jelly_jelly

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Iodine clock with peroxodisulfate, using thiosulhate as the clock
« Reply #6 on: April 07, 2005, 09:29:01 AM »
Hey, my aim is to determine the rate constant and activation enthalpy of the reaction, so I carried out a few experiments, e.g. vary the concentration of iodide ions; vary the concentration of peroxodisulphate and one of the experimental runs at a range of temperatures. I know that the activation enthalpy should be around 48KJ/mol but my results were far off that. Does anyone know what values of the time to change color with respect to changes in temperature and concentration??

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Re:Iodine clock with peroxodisulfate, using thiosulhate as the clock
« Reply #7 on: April 07, 2005, 07:59:01 PM »
you are trying to measure the reaction rate between iodide and perosulphate, most probably catalysed by Fe2+/Fe3+. This reaction is usually slow because it involves the collision of 2 like-charged ions.

thiosulphate removes the iodine produced by the reaction between iodide and perosulphate. when all the thiosulphate is used up, then the reaction mixture turns brown. Hence, how long it takes for the reaction mixture to change colour depends on how much thiosulphate you used. If you are measuring the initial rate, then don't add alot of thiosulphate in the mixture.
"Say you're in a [chemical] plant and there's a snake on the floor. What are you going to do? Call a consultant? Get a meeting together to talk about which color is the snake? Employees should do one thing: walk over there and you step on the friggin� snake." - Jean-Pierre Garnier, CEO of Glaxosmithkline, June 2006

Clay

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Another Iodide Clock question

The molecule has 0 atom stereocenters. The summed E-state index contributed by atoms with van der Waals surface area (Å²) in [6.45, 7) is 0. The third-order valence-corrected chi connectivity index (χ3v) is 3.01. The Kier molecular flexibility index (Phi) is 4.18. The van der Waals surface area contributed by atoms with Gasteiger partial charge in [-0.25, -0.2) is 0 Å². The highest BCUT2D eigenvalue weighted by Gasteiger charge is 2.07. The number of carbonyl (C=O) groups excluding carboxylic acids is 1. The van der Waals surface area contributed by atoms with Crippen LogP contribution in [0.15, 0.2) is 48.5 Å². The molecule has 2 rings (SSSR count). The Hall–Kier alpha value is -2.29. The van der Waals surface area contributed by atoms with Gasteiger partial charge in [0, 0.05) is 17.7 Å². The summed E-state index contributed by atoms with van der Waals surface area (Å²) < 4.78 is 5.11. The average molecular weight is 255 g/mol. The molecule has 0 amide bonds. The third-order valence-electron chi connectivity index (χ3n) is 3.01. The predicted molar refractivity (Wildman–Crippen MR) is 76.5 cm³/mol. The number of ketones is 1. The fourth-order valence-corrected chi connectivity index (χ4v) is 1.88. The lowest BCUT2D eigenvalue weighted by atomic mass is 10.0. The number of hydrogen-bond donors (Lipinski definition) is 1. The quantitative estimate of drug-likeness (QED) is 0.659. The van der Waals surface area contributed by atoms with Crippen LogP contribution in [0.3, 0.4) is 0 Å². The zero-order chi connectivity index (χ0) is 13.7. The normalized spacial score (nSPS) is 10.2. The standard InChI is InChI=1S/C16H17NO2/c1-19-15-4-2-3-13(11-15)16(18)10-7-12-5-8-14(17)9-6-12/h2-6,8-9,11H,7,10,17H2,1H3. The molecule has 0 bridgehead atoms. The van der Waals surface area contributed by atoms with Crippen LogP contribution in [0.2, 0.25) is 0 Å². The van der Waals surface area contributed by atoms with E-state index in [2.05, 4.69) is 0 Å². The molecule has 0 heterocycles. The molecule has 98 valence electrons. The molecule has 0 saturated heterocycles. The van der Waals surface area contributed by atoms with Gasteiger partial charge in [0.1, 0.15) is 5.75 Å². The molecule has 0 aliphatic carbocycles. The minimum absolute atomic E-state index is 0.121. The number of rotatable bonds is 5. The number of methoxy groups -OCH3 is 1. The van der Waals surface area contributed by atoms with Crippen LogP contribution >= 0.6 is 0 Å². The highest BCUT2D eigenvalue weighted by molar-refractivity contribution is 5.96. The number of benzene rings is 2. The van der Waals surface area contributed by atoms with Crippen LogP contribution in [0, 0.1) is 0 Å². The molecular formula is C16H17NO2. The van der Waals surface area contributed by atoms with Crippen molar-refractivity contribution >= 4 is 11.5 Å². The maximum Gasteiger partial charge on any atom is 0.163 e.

« Reply #8 on: April 08, 2005, 06:05:03 AM »
Hi, My class just did an experiment with Iodide Clocks whereby the concentrations of Iodide were variables but the thiosulfate, persulfate and starch amount were constant. Temperature change and the addition of a catalyst were more sections of the  experiment.

We're expected to write a prac report on the experiment identifying rate orders and the rate constant but i don't understand what information i need to put in the report. The teacher said to include in our hypothesis Quantitative Data of the change in iodine order but i don't understand what the orders are. Also once i've reached the results section of the report i cannot figure out how to calculate the rate constant from the information or whatever else is meant to be included in the results section or the discussion.

Can anybody help me with this problem and shed some light on what it is i need to include and how to find out the constants and what is needed to be graphed. (3 graphs, leading to classification of order of reaction)

Offline Donaldson Tan

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Re:the iodine clock reaction
« Reply #9 on: April 08, 2005, 06:58:08 PM »
clay: i merged all the iodine clock reaction topics together. gather your required information from the posts.
"Say you're in a [chemical] plant and there's a snake on the floor. What are you going to do? Call a consultant? Get a meeting together to talk about which color is the snake? Employees should do one thing: walk over there and you step on the friggin� snake." - Jean-Pierre Garnier, CEO of Glaxosmithkline, June 2006

Offline Twobe23

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Re: the iodine clock reaction
« Reply #10 on: January 25, 2007, 12:53:18 AM »
I'm not sure If I'm doing this right when you plot log(rate) vs log[A] how do you calculat log(rate)? when I punched in log and the rate I calculated the answer came out to be negative. I think I'm doing something wrong.